In 2022 Cody played the wrestling business as his own 4D chessboard. Frustrated with his spot in WWE and saddled with the Stardust gimmick that put them in the shadow of his older brother Dustin/Goldust, Cody went into business for himself and left the Fed in 2016, kickstarting a career on the indies under his own name (although for a time legally prohibited from using his own last name due to WWE legal chicanery.) As Cody himself said in his famous DYNAMITE promo, he ensured to take himself “from undesirable to undeniable” and parlayed his indies and New Japan stints into helping co-found AEW with The Elite and Tony Khan. There was no doubt when AEW started that Cody was the face of the brand—its premiere babyface hero. As the Codester is wont to do, he set insane stipulations against himself early in his AEW career, losing the opportunity to ever challenge for the AEW world title belt early on. An incredible run as the first TNT television champion was some of the most thrilling wrestling of the early parts of the pandemic. Cody put his heart, soul, and oftentimes several ounces of blood into his initial AEW run, but by 2021 his focus seemed scattershot with balancing the various executive AEW responsibilities he had with his in-ring acumen. His angles and programs started being referred to as “Cody Island” and he was seen by fans as nothing more than a midcard gatekeeper who needed a desperate heel turn and creative rejuvenation. He steadfastly refused to give in to these demands of the audience, and ultimately now we know why.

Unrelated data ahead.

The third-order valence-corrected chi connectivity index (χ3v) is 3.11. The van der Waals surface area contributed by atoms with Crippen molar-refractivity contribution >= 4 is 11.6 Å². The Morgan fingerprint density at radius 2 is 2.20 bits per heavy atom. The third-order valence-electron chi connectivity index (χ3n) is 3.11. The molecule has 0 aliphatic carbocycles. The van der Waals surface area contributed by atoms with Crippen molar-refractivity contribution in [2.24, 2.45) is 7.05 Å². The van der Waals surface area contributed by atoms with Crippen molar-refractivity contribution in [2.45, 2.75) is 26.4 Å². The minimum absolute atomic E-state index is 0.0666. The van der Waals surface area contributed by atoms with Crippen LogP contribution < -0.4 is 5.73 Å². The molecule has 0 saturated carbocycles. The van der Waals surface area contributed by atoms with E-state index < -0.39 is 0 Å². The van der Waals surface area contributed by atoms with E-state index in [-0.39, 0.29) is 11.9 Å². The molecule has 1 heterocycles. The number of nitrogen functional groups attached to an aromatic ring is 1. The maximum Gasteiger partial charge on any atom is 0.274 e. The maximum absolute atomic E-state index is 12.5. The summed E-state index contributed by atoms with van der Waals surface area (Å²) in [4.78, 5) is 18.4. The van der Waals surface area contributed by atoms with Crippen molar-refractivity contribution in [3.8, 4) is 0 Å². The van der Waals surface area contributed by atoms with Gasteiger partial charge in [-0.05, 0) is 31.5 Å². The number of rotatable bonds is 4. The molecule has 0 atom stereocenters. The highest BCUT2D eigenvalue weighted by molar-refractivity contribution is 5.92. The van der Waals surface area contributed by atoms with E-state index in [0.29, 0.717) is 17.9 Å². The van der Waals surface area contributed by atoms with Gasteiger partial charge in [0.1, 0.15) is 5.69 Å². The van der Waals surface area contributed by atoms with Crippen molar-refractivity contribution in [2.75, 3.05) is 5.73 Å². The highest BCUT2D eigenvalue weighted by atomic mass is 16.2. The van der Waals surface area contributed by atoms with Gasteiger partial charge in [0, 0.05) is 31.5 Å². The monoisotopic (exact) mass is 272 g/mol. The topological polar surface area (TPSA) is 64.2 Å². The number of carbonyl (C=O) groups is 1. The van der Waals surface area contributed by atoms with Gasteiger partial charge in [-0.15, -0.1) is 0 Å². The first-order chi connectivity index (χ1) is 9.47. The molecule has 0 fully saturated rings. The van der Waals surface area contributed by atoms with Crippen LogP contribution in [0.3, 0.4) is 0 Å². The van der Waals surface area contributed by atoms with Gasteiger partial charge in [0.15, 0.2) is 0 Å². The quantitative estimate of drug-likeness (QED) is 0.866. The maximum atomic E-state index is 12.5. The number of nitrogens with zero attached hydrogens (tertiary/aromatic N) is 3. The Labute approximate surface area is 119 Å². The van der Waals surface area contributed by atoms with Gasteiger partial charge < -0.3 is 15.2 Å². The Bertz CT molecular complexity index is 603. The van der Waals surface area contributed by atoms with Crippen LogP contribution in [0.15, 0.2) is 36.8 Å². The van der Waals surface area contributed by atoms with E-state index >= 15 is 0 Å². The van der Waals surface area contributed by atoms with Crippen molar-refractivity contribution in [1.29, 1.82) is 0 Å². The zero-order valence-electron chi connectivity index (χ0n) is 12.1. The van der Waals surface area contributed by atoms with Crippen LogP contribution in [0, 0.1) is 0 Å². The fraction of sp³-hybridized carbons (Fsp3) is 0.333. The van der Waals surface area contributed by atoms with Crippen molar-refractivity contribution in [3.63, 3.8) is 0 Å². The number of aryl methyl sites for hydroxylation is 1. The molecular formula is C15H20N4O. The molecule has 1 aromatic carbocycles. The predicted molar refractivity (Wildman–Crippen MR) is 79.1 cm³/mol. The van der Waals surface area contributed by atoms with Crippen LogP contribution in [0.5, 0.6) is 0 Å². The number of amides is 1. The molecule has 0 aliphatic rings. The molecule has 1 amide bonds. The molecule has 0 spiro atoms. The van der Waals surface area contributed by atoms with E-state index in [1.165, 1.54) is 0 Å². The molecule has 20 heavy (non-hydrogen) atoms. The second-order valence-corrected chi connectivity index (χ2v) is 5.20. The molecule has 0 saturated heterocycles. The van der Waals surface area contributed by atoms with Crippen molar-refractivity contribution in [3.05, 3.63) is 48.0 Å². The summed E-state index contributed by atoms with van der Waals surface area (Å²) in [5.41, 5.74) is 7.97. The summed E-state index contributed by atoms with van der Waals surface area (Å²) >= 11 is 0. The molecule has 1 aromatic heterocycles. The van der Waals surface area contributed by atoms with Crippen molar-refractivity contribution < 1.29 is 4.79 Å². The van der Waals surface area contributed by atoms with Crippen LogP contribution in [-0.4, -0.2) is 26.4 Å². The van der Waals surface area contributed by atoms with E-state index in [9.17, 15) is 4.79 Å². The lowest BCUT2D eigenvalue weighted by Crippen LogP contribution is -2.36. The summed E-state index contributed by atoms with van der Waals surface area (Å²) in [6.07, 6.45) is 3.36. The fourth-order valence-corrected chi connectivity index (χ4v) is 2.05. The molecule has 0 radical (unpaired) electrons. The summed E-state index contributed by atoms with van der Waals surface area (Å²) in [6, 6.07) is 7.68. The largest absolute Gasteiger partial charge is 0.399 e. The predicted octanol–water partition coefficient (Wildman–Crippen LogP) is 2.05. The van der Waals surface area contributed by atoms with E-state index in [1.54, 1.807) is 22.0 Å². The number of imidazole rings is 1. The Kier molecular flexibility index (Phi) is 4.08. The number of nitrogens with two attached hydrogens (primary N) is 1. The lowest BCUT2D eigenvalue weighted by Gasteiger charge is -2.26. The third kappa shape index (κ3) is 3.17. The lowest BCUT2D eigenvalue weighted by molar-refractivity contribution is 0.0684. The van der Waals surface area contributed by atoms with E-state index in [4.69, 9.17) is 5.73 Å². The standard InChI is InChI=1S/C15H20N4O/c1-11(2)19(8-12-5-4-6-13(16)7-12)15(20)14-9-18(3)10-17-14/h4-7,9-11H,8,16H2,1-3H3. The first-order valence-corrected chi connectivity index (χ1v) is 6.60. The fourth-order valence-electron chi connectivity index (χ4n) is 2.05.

When Cody left AEW in March 2022, it sent a shock wave through the wrestling community. Ultimately, Cody had peaked and hit a glass ceiling in AEW—perhaps even by his own design—and the only way to go was up. Back to WWE. Back to the parent company that held the IP to his family’s legacy. Back to the world championship that had eluded his own father. His appearance at WRESTLEMANIA 38 was one of the most electric returns in wrestling ever, and he seemed absolutely poised to finally take the belt off of the indomitable Roman Reigns.